Much like the eclectic fusion of flavours and styles that mark his dishes, Roger Mooking, chef, television host, musician, author and father of four, employs a similar strategy as a father of four.
“I grew up in a very West Indian household, but in Alberta for most of my years,” Mooking shared with Lianne Castelino during an interview for Where Parents Talk.”We ate a lot of West Indian foods, but we also embraced the culture. So in Edmonton, at that time, there was a lot of Polish and Ukrainian community. So I would come home and there’d be like a Ukrainian grandmother teaching my mother how to make perogies and stuff like this. We learned how to make like really good Ukrainian food and eat like that as well. So I kind of took that adaptability and the immigrant experience, and having to deal with a lot of social issues as a young kid, and you just kind of embrace that and embrace the world around you. And we just relay that same kind of thing to our kids. You know, like that sensibility. Just put in the work, have fun, enjoy what you’re doing and take care of the people around you. And so we just follow that sensibility.”
Click for video transcription
Welcome to Where Parents Talk. My name is Lianne Castelino. Our guest today is a father of four, a chef, television host musician and author. A native of Trinidad and Tobago, he comes from a family of restaurant tours, infusing his Chinese Caribbean heritage into his cuisine. He was raised in Edmonton, Alberta, and moved to Toronto, Ontario in his late teens. Chef Roger Mooking joins us today from Toronto. It’s great to be with you. Thanks for joining us.
Thanks for having me. Lianne. How are you today?
I am excellent. And I’m always excited to talk about food and parenting. So here we go.
They go pretty much hand in hand.
Yeah, they do. You know, it’s interesting, your portfolio of work, your body of expertise, the projects, you’re involved in all your areas of interest, really do read like a menu. And I wonder, you know, where does parenting and being a father of four girls fit into all of your different roles and responsibilities?
I mean, it’s one life, right? I know, people like to try and separate like a work life balance thing. I don’t, I don’t subscribe to that idea. I don’t believe in that idea of one life. And all of these different components are part of my life. And it’s really holistic. Like I like to make things right. I make records, I make TV shows, I make recipes. I make babies, that’s what we do.
Now have you always wanted to be a dad.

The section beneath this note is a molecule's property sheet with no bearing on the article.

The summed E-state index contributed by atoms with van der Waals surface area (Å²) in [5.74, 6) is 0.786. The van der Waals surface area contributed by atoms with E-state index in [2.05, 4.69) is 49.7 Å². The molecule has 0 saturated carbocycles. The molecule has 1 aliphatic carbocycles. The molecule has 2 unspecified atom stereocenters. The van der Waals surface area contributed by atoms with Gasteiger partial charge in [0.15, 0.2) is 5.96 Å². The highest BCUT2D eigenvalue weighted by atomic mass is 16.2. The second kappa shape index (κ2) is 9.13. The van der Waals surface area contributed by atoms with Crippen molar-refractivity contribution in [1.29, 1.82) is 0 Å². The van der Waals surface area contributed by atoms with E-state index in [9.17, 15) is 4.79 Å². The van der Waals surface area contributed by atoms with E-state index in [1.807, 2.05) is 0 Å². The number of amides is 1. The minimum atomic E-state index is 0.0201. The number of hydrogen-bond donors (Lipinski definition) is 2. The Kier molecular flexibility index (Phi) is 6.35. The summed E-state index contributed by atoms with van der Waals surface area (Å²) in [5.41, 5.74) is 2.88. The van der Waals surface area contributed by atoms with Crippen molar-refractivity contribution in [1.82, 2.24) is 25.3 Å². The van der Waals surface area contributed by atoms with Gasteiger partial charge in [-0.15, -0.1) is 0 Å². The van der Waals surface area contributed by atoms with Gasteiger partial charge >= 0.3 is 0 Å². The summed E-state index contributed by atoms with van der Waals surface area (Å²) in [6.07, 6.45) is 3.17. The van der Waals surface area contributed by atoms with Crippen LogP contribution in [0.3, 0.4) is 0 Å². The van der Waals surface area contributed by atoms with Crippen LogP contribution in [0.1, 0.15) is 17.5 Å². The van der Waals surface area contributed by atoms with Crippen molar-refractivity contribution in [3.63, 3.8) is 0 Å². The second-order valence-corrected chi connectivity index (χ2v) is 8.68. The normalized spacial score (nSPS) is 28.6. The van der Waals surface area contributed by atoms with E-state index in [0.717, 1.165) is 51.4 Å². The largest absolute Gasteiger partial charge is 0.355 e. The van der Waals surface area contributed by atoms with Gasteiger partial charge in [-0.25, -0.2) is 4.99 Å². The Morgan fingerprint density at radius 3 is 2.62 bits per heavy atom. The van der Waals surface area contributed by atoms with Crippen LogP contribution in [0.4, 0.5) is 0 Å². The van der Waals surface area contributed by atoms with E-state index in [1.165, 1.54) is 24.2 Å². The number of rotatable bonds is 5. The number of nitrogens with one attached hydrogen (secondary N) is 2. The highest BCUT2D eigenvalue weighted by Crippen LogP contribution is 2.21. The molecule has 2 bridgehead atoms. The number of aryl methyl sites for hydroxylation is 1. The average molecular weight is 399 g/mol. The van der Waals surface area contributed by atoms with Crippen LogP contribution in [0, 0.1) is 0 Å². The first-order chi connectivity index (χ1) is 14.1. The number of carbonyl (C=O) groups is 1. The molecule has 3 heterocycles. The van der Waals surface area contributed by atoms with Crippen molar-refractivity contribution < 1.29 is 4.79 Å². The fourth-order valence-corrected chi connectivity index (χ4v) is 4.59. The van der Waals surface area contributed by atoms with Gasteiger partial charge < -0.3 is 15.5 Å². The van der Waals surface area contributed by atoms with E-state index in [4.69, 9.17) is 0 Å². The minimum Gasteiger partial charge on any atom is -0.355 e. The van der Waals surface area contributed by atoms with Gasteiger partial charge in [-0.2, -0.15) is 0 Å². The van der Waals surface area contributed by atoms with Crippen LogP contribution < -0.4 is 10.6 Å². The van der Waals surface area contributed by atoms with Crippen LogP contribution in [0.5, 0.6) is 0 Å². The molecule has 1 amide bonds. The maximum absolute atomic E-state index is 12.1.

I never wanted to be a dad. And me and my wife bonded initially, because we both didn’t want to be parents are like, Oh, my God, you are the human for me. And then suddenly, we just started creating these little monsters and got addicted to them and kept creating.
So how did you go through that transition? Because obviously, you know, it’s the hardest job that anybody could possibly sign up for. I think we can all be in agreement with that. And that is being being a parent. How did you make that transition from not wanting children to, to having them?
Well, I just embraced it. You know, what happened is my wife was were folding laundry together, and we weren’t married at the time. We were both single. And, you know, we weren’t saying that we were but we weren’t married at the time. So we’re living together and we’re folding laundry and my wife. Now life looks at me, she goes on, I’m telling you something. I’m like, okay, what’s that? I’m pregnant. And I was just done. And I said, Okay, well, let’s go get the rest of the laundry. Stop shopping online first. And then I just you know, use embrace it. It’s like, Okay, this isn’t life just happens, you know. So here we are, life happens. You know, my grandmother grew up in a one bedroom house with five kids in it, like dirt poor, and we weren’t in that situation. But you make it happen. And so we just kept making it happen and then another kid and make it happen. And we just said that then adjust right? This, this is life, right? You just adapt and adjust.
So how did your childhood on that note? How did growing up in the Caribbean and then, you know immigrating to Canada as a young boy, how did all of that experience influence? And how does it influence how you parent?
Well, it’s interesting, I grew up in a very West Indian household, but in Alberta for most of my years. So you know, we ate a lot of West Indian foods, but we also embrace the culture we’re at. So in Edmonton, at that time, there was a lot of polish and Ukrainian community. So I would come home and there’d be like a Ukrainian grandmother teaching my mother how to make Portuguese and stuff like this. And so like, we learned how to make like really good Ukrainian food and eat like that as well. So I kind of took that adaptability and, you know, the the immigrant experience, and having to deal with a lot of, you know, social and social issues as a young kid, and you just kind of embrace that and embrace the world around you. And we just relay that same kind of thing to our kids. You know, like that sensibility. Just put in the work, have fun, enjoy what you’re doing and take care of the people around you. And so we just follow that sensibility. But you know, West Indian households are fairly strict household. They say the community raises the child, they’re in the Caribbean, right? So it’s not unusual that your aunts and uncles would check you for something just like your parents would. And so there’s accountability beyond just your household. So I’d take that sensibility still to this day, too. Right?